Disney Vet Brandon Johnson Spends '72 Hours' (And Then Some) in the Wild

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"72 Hours" - Brandon Johnson

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Brandon Johnson, host of TNT's "72 Hours."

TNT's new wilderness show "72 Hours" has a simple premise. Strangers are teamed up to hunt for a briefcase that holds $100,000. But there are a few catches: Players have only 72 hours to find it, and they are given only one bottle of water, a two-way radio, and a navigation device. Yikes.

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You can admit you recognize "72" host Brandon Johnson from Disney's "Shake It Up" — it's OK to watch tween TV. We talked to Johnson about working in the great outdoors.

What makes "72 Hours" stand out?

Well, what makes us different is that every location is different. We went all over the world, from Fiji to Tasmania to Hawaii, and even the southern Rockies within the United States. And every episode has a brand-new cast. These people don't know each other. They're total strangers because we keep them sequestered. We're doing unscripted reality competition. And we had a contestant that said, "You know, I thought I was doing a reality show, but it turns out I'm doing real reality." We don't have scripts. And it plays out for some incredibly dynamic footage.

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Do you have any favorite players?

Well, I have to be very neutral in this area. I think every single episode will always have a couple characters that will stand out. The show is about unplugging people from their everyday [lives] and thrusting them back into the wild, where it all began. We'll take off that mask they're wearing and get down to the core of what really makes them tick. Sometimes we'll expose prejudices they may have, but hopefully those will dissolve and they'll walk away breaking through physical and mental obstacles with a new confidence and a new tolerance. There's no price tag for that. There are incredible sociological elements.

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And, seriously, one bottle of water? Come on.

Exactly, right? Well, I will say that, along their journey, if it gets [to be] too much, they can call in a relief drop. A relief drop will come with water, basic food, and limited items that will help, but it also comes with a 16-minute penalty. If they call it in at the wrong time, another team could blast right past them. It's a big chess match.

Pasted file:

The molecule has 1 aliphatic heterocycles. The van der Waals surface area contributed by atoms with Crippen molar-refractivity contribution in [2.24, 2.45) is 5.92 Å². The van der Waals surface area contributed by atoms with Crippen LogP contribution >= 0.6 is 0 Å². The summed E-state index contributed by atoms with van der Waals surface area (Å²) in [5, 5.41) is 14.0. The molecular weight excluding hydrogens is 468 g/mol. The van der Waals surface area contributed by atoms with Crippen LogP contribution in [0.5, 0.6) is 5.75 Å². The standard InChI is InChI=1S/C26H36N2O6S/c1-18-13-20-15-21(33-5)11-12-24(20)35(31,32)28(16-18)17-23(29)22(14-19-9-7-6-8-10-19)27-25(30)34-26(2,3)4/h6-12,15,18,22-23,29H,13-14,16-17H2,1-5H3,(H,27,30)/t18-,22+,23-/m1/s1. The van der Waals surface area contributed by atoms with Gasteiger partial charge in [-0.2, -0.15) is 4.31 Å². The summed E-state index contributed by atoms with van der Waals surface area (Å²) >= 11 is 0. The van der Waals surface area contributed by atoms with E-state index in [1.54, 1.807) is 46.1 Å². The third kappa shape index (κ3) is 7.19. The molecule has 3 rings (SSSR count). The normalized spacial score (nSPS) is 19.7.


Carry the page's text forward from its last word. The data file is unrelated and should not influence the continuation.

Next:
Did any team just say, "Forget it, let's find a bed-and-breakfast'?

Well, they're fantasizing about that, but they find ways to stay comfortable in the wild. It's very intense for them. They find ways to stay warm; they have a cuddle huddle. It's cold out there at night, and some people cuddle themselves like a burrito. It's amazing.

What is it about money in a briefcase that makes for such good TV?

Well, here they can make a lot of money very, very quickly — in three days. The money is certainly a motivating factor. I'm not saying it's going to make you happy, but some people are a lot happier when they have it. However, other people are a part of this not for the money but for the sheer adventure, because they're at an age where they want to see if they've still got it. We've got an age range from 20 to 65, from all different backgrounds — stockbrokers, tattoo artists, doctors.

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So, at the end of each episode, people either get rich or they don't.

All three people have to put their hands on the briefcase to claim it. We have extremely close calls where two teams have shown up at the location at the exact same time, and it's like a battle royale seeing who's going to get it, but once [they] get that, the money is theirs.

Did animals get in the way of filming?

Oh my goodness, that's one of the things about being out in the wild. It is wild. Mother Nature doesn't discriminate. We have been in jungles, lagoons, and mountains, and I have come across every organism I think is out there, from snakes to wild birds to sharks. Whatever God can create, it's out there.

"72 Hours" airs Thursdays at 9 PM on TNT.


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